Companies and Partnerships
Every company or partnership will need legal assistance at some point – whether when setting up a business, meeting legal obligations or preparing a shareholder agreement. We have specialist expertise to help and guide you so that you can concentrate on running your business.
The Partnership Act 1890 regulates all partnerships unless the partners of the business agree in writing something different. So if you don’t have a Partnership Agreement, your business will be regulated by a law drawn up in 1890.
Giving Notice with a Partnership Agreement
The Partnership Act 1890 creates something of a lottery for business because it states that any partner can bring a partnership to an end simply by giving notice, even verbal, to the other partners. If the partnership is dissolved then the business is closed and the assets are sold off by a court appointed receiver so, if one partner decides to leave, the business has to close.
Under a Partnership Agreement, you can decide how much notice you require your partner(s) to give you and whether any partner or only certain partners can bring the agreement to an end, thus protecting your business and assets.
Advantages of a Partnership Agreement
A lot of people don’t want to consider making a Partnership Agreement because it seems like you don’t trust your partner but it’s actually the opposite.
- Setting up a Partnership Agreement shows a commitment to the business and each other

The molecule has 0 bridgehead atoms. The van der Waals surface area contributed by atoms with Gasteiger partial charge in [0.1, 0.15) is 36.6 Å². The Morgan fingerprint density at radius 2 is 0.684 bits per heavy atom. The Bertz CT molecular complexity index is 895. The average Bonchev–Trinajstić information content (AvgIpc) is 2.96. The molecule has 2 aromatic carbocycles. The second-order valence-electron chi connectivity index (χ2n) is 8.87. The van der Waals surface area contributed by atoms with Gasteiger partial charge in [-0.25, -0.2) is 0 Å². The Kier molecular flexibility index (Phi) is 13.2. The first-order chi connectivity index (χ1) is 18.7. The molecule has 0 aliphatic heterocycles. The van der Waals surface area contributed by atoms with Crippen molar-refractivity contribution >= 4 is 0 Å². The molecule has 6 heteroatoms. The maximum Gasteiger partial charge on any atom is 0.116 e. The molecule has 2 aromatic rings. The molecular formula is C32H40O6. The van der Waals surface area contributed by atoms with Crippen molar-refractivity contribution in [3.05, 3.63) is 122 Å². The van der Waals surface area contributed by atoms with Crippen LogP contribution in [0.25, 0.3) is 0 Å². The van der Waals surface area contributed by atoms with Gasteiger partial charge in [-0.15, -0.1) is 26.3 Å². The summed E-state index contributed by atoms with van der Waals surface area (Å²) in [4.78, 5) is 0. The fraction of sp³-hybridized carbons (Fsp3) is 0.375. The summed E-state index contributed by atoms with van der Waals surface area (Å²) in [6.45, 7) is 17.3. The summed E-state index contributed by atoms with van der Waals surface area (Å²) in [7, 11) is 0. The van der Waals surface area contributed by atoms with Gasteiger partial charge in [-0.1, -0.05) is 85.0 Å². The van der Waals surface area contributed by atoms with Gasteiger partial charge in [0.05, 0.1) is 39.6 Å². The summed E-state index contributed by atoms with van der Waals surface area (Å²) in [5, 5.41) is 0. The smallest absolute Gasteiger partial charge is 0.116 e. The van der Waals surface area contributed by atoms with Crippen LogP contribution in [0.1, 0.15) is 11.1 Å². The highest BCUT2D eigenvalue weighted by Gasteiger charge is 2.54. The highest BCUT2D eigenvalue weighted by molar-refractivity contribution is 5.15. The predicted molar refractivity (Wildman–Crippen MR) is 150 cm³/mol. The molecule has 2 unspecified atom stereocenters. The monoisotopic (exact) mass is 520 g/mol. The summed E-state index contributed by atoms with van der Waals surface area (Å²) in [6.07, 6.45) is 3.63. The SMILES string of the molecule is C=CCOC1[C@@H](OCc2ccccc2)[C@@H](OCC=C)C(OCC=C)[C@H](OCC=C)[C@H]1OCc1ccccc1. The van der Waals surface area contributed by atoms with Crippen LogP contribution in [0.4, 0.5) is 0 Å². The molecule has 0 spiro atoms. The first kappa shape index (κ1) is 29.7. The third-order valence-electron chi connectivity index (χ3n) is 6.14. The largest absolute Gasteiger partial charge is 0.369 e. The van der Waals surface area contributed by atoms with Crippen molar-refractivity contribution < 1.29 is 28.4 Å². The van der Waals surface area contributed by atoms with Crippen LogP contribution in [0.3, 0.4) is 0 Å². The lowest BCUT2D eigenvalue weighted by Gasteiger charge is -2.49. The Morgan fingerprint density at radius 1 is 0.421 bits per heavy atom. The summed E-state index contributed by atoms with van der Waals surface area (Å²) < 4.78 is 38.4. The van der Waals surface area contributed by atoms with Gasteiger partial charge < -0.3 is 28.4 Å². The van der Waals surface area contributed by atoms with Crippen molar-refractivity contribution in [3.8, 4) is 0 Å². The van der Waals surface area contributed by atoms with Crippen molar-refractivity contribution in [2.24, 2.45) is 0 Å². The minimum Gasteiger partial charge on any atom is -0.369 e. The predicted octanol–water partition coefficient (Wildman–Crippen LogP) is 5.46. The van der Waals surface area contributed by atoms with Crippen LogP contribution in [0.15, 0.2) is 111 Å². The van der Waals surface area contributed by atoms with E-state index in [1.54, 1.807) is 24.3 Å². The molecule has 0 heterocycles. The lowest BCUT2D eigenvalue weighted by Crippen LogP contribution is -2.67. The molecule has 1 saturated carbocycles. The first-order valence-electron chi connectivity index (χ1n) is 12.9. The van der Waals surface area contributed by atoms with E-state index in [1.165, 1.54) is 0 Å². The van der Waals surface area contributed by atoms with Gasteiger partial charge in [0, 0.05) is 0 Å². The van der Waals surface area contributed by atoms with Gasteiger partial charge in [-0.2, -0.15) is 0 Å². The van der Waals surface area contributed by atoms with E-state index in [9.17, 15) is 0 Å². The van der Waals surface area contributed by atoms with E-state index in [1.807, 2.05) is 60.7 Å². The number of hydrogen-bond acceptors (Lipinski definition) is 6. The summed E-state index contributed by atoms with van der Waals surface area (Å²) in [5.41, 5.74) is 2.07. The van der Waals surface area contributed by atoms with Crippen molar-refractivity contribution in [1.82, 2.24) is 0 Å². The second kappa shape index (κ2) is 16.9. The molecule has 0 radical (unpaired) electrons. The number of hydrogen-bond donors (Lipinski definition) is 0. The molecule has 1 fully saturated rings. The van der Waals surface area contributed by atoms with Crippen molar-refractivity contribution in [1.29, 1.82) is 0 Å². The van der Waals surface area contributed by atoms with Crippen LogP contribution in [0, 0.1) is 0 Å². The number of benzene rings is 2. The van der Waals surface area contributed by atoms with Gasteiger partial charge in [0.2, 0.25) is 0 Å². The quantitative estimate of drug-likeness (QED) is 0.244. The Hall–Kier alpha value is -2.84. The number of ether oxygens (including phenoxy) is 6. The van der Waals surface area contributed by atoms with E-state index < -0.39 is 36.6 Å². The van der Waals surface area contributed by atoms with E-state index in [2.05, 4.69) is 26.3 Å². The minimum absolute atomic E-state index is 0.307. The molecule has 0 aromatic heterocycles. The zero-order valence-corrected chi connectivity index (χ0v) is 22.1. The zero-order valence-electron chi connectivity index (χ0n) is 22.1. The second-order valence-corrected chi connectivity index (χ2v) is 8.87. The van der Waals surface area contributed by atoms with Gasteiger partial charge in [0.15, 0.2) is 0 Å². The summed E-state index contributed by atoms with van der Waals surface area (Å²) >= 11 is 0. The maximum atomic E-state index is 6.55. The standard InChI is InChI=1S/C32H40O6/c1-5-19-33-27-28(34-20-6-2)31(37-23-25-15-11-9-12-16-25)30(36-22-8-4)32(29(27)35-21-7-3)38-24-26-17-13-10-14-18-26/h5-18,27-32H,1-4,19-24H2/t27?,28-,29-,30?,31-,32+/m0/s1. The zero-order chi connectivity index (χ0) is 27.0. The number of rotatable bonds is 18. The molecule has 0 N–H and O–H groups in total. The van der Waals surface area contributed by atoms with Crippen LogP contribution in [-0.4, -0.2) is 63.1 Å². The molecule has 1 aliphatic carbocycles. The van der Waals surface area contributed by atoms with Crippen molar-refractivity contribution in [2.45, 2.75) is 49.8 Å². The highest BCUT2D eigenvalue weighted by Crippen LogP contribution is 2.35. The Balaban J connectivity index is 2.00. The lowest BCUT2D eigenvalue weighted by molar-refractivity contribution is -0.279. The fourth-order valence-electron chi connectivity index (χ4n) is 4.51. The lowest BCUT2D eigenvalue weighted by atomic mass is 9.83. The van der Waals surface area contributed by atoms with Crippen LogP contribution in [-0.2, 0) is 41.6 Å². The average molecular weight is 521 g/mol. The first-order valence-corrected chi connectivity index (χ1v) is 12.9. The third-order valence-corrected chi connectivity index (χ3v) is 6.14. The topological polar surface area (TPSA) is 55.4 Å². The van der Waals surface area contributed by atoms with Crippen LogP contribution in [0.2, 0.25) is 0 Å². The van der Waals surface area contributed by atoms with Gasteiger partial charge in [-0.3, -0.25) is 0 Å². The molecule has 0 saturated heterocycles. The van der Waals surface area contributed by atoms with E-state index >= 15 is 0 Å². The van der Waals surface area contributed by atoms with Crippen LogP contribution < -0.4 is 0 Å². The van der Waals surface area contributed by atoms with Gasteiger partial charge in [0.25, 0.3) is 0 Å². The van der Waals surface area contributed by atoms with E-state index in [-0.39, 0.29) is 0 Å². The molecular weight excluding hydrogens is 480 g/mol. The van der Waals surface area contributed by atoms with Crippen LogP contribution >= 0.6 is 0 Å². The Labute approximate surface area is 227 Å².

- You can control the notice another partner has to give to leave
- You can control who can decide to dissolve the partnership
- You can protect yourself by added clauses that enable you to expel difficult partners
- A Partnership Agreement can help with obtaining finance because it shows the banks that you are serious
The Bribery Act for Businesses
The two main aspects of the Act that affect businesses are the commercial aspects of;
(a) bribing foreign public officials and
(b) the failure of commercial organisations to prevent bribery.
The offence can be committed by companies and partnerships as well as sole traders and also committed if a person associated with the business bribes another person. In addition, the offences can be committed outside the UK. An associated person is someone who performs services for and on behalf of the business. This includes employees but also other people working for them.
There is however a defence for some offences, if the company can prove it had adequate procedures in place designed to prevent bribery from being committed. It is therefore very important to put in place proper procedures as soon as possible and to make sure they are followed. The onus of proof will be on a company to show that they had adequate procedures in place.
If found guilty, the penalties under the Bribery Act can include up to 10 years imprisonment and an unlimited fine for commercial organisations.
What can you do?
You need to take action and put in place procedures and policies, bearing in mind that any measures should be proportionate to the size and complexity of the organisation (so the larger the organisation the more detailed the procedures need to be). Actions to take include:
- Prepare a memorandum note or report to the Management team summarising the changes to UK Law as contained in the Act.
- Appoint a senior member of staff to oversee procedures so that the ethos of the Act is built into the daily culture and processes of the organisation and that due diligence is always maintained for existing and future contracts/associations.
- Consider updating existing literature to outline the organisation’s zero tolerance commitment to bribery.
- Ensure existing contracts and future contractors or suppliers are aware of your policies and that they adopt a similar culture.
- Consider a risk assessment of how your business operates from grass roots level through to the top. Consider what associations the organisation has and what these associations do.
- Train members of staff and also associations that may be linked to your business.